Confucianism essay essay example
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Confucianism essay

Religion forms a fundamental part of a community. One of the major religions in China is Confucianism founded by Kung Fu-tse, a Chinese sage. The name ‘Confucius’ is the Latin name for Kung Fu-tse. Confucianism not only exists in China but has also in Korea and Japan. Additionally, nearly 26,000 people in North America strongly belief in Confucianism. Research has shown that the religion has more than six million followers around the globe. Unlike other World religions, followers of Confucianism believe neither in the existence of a supreme being nor in life after death. Owing to this, many people argue that it is not a religion since the two are the main characteristics of most of the other religions. This paper seeks to give a detailed account of the religion with specific interest on its founder as well as its other significant aspects.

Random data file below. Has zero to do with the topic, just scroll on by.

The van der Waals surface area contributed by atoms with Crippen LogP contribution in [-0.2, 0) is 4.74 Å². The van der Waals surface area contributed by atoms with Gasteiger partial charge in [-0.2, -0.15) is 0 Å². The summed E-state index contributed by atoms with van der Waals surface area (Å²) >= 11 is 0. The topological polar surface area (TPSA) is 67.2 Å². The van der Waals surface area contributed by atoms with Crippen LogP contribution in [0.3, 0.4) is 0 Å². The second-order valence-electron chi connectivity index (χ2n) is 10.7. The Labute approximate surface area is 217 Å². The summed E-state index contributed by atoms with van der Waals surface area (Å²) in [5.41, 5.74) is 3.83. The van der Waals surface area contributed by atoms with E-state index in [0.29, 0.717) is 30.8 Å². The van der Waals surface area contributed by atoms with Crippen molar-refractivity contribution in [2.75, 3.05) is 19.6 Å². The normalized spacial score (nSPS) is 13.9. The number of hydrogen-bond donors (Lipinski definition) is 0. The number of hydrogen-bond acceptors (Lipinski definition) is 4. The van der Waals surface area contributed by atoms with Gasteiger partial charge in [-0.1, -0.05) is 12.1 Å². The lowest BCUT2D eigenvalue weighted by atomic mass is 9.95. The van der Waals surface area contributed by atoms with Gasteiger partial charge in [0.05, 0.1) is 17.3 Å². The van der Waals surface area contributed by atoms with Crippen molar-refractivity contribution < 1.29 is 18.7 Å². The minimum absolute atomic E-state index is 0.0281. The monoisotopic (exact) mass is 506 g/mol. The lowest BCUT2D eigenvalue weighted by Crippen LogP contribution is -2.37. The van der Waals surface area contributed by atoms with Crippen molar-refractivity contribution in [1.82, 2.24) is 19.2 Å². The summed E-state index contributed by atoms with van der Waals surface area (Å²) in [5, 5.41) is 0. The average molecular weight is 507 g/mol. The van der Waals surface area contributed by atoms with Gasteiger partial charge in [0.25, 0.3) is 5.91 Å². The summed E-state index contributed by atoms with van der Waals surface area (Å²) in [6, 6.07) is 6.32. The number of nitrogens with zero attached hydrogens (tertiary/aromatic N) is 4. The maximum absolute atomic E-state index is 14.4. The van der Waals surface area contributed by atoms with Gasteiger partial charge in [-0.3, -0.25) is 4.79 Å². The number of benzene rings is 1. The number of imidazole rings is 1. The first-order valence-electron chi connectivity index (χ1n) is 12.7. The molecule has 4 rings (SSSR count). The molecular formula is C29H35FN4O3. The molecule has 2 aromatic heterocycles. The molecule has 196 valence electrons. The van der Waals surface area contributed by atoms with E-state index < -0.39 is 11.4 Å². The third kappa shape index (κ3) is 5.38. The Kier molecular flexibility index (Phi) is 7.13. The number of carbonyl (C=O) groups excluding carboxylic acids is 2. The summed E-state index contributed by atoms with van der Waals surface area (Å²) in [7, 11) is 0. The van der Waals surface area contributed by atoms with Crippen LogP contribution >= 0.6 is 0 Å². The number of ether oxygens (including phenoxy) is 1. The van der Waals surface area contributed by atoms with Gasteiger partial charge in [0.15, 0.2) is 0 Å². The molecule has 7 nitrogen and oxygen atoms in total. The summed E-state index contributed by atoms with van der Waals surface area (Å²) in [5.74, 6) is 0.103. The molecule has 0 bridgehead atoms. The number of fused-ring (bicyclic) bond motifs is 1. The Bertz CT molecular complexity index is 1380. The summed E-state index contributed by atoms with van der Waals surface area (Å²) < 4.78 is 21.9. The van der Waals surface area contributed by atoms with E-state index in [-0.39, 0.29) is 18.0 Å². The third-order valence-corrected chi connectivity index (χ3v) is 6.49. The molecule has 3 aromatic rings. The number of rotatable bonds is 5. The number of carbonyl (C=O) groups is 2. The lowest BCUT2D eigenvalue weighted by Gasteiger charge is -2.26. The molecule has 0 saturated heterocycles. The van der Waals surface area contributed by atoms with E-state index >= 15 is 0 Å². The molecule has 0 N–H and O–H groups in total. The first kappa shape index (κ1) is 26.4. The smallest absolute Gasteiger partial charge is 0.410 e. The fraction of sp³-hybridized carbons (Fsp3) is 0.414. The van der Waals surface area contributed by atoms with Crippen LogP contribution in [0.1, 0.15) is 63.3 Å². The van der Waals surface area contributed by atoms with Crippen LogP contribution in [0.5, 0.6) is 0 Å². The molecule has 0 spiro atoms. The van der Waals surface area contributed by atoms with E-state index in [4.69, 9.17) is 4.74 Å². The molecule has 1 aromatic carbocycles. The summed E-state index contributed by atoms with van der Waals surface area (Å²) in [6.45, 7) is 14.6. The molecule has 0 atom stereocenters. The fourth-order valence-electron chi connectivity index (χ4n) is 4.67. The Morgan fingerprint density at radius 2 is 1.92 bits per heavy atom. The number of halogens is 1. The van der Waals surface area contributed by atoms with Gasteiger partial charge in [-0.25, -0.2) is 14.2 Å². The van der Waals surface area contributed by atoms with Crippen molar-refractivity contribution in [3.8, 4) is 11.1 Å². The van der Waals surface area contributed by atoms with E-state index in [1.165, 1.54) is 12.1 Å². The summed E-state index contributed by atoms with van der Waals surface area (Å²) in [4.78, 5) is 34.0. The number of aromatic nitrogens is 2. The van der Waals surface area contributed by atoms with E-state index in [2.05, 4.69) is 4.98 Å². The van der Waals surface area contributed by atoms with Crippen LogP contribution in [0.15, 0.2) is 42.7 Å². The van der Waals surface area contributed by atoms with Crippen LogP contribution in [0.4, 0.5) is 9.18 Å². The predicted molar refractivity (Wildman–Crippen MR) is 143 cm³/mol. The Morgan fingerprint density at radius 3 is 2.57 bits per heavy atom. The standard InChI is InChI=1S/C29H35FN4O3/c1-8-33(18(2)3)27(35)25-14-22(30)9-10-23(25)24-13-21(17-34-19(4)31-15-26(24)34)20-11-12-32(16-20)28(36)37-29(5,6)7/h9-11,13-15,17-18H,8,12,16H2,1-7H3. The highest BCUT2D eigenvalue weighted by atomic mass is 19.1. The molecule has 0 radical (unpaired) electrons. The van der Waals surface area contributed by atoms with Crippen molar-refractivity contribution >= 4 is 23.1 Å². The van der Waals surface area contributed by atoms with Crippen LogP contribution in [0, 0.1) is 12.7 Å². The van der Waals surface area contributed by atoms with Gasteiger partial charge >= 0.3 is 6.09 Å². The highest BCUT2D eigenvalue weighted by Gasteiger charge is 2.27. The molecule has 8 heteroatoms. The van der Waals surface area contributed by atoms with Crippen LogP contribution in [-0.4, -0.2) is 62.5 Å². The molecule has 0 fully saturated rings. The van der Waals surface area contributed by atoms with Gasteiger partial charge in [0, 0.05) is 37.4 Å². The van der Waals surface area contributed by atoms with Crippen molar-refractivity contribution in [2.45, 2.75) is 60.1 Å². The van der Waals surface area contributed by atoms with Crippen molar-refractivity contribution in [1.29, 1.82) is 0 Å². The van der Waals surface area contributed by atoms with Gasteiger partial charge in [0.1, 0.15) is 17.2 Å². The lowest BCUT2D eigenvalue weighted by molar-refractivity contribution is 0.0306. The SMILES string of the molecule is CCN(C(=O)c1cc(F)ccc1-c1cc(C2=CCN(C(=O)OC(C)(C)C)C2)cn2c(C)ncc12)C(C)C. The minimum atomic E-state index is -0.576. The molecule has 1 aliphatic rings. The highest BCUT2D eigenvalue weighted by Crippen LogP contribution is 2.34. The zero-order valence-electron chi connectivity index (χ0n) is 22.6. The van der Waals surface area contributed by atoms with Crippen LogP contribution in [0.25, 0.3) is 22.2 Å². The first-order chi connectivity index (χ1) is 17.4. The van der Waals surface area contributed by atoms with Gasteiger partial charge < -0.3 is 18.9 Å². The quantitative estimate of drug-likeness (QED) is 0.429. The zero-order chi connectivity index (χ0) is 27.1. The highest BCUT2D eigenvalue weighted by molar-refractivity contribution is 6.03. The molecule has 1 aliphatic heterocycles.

The founder of Confucianism

Historians believe that Confucius (Kung Fu-tse) was the founder of Confucianism. They gave them the credit because he gave Confucianism beliefs a concrete structure. Most of the Confucianism beliefs and principles existed in even before the rise of the Zhou dynasty in 1122 BC long before Confucius was born (Yung, 1961, p.82). Although he met many challenges during his lifetime, he became an icon in the religious as well as philosophical history of China.